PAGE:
Evidence states that the original jetty was too shallow for most ocean-going vessels and lengthened multiple times, but never reached an adequate length. It was always necessary to use lighters to help with the removal of cargo from larger vessels. Of the 600,000 tons of materials that went through the Long Jetty in 1897, over one third of the materials required lightering with smaller vessels. In 1897 the jetty was a total of one kilometre in length and reached a total depth of only 7 metres at its furthest end. The two extensions were built by R.O. Law and Mathew Price. In 1887, when the contract was first given to R.O. Law, he was still a minor. R.O. Law was also given the task of demolishing Fremantle Long Jetty after it was considered a hazard to pedestrians.
In the early 1890s, during the Australian gold rushes, Long Jetty reached a period of maximum use whereby ships where constantly coming and going. Even at its full length, it was necessary to use lightering with smaller vessels to bring in many of the shipments. The opening of Fremantle Harbour eliminated the need for lightering and helped to make Long Jetty obsolete as an importing and exporting structure.
The Fremantle Jetty fell into disuse in the late 1890s due to the creation of the new Fremantle Harbour. Other factors also played a role in the demise of the Fremantle Long Jetty including the weather, geographical issues, and problems with how the port operated. All of these factors and more made the jetty a failure. It is also apparent that the users of this jetty found it and the port of Fremantle to be unsatisfactory. In 1892 in a letter to the owners of the Saranac, Captain D.B. Shaw wrote: “Gentleman, I have been in a good many places in my time, but this is the worst damn hole I ever saw. The stevedores are half drunk all the time and don’t care what they do. The ship has to feed them and give them all the money and tobacco they want or they will make trouble. They are a dirty lot.”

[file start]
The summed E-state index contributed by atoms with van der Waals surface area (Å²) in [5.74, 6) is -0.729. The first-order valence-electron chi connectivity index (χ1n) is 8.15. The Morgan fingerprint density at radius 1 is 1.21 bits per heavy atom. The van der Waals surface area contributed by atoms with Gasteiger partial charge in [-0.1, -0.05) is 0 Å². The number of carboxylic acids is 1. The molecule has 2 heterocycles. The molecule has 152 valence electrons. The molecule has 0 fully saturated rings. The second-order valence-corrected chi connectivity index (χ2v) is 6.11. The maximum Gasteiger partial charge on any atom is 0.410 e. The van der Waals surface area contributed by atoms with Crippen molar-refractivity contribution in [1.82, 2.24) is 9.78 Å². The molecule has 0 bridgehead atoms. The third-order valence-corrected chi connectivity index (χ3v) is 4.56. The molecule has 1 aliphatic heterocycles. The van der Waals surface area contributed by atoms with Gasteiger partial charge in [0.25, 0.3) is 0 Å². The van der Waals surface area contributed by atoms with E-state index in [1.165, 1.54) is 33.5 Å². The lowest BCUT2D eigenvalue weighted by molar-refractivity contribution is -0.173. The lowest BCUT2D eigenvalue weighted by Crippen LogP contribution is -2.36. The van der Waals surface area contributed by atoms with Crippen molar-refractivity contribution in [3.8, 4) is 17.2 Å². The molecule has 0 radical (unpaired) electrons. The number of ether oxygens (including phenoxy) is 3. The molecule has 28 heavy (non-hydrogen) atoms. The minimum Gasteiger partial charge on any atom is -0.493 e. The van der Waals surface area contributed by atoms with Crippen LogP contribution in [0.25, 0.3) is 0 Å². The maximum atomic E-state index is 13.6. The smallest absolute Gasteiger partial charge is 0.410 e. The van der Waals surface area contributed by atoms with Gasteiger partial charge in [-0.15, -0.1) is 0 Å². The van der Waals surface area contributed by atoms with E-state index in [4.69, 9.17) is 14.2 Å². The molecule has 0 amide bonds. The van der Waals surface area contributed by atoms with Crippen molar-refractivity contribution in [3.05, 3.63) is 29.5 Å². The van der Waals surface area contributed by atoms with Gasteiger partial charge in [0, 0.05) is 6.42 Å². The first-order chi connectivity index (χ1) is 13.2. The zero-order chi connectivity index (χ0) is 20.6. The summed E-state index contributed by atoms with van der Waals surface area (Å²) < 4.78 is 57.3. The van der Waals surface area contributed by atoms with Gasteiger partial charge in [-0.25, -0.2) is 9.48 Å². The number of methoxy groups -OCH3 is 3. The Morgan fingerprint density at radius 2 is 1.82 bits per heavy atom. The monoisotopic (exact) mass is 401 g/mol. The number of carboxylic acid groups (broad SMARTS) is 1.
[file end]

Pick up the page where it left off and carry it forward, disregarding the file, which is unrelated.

One week later on 19 November 1892 he wrote again: “I was never so sick of a place in my life, and may the curse of Christ rest on Fremantle and every son of a bitch in it. God damn them all. I remain gentlemen, your obedient servant.”
In 1904, after a period of abandonment, the jetty was turned into a promenade. In 1906 a hall was built at one end for entertainment purposes. The new incarnation of the jetty was unpopular with the public and by 1910 it was closed off and fell into a state of disrepair. In 1921 it was completely demolished except for its piles that remained in place but were cut down lower to the ocean floor.
During the 1890s the Municipal Sea Baths became a popular destination as a public bathing site with several popping up around Perth and the foreshores of Fremantle. The Municipal Sea Baths were located between Long Jetty and South jetty and were demolished in 1917. The Municipal Sea Baths are now covered by a sea-wall associated with the Fishing Boat Harbour.